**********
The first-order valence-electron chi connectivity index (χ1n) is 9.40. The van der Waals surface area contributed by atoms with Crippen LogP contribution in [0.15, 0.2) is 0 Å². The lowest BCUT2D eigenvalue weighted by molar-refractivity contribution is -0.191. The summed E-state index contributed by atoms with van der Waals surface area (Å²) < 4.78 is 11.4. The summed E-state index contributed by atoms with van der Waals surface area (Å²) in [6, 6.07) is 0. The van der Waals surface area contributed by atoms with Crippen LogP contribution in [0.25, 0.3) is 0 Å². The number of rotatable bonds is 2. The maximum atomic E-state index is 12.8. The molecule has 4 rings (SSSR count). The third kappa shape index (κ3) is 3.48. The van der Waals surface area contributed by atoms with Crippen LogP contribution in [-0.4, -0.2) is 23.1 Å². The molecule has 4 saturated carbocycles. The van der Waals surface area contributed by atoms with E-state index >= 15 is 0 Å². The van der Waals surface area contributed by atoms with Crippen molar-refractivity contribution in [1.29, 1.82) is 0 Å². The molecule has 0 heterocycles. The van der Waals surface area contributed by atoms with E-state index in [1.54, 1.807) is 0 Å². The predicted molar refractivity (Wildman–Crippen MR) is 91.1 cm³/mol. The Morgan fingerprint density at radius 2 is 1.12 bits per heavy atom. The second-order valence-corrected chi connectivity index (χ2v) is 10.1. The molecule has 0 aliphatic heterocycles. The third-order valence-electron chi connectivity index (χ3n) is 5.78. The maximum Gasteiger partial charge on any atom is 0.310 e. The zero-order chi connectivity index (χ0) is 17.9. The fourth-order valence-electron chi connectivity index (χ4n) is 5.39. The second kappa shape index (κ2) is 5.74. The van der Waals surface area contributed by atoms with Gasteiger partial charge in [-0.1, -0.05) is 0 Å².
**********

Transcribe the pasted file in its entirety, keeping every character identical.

The first-order valence-electron chi connectivity index (χ1n) is 9.40. The van der Waals surface area contributed by atoms with Crippen LogP contribution in [0.15, 0.2) is 0 Å². The lowest BCUT2D eigenvalue weighted by molar-refractivity contribution is -0.191. The summed E-state index contributed by atoms with van der Waals surface area (Å²) < 4.78 is 11.4. The summed E-state index contributed by atoms with van der Waals surface area (Å²) in [6, 6.07) is 0. The van der Waals surface area contributed by atoms with Crippen LogP contribution in [0.25, 0.3) is 0 Å². The number of rotatable bonds is 2. The maximum atomic E-state index is 12.8. The molecule has 4 rings (SSSR count). The third kappa shape index (κ3) is 3.48. The van der Waals surface area contributed by atoms with Crippen LogP contribution in [-0.4, -0.2) is 23.1 Å². The molecule has 4 saturated carbocycles. The van der Waals surface area contributed by atoms with E-state index >= 15 is 0 Å². The van der Waals surface area contributed by atoms with Crippen molar-refractivity contribution in [1.29, 1.82) is 0 Å². The molecule has 0 heterocycles. The van der Waals surface area contributed by atoms with E-state index in [1.54, 1.807) is 0 Å². The predicted molar refractivity (Wildman–Crippen MR) is 91.1 cm³/mol. The Morgan fingerprint density at radius 2 is 1.12 bits per heavy atom. The second-order valence-corrected chi connectivity index (χ2v) is 10.1. The molecule has 0 aliphatic heterocycles. The third-order valence-electron chi connectivity index (χ3n) is 5.78. The maximum Gasteiger partial charge on any atom is 0.310 e. The zero-order chi connectivity index (χ0) is 17.9. The fourth-order valence-electron chi connectivity index (χ4n) is 5.39. The second kappa shape index (κ2) is 5.74. The van der Waals surface area contributed by atoms with Gasteiger partial charge in [-0.1, -0.05) is 0 Å².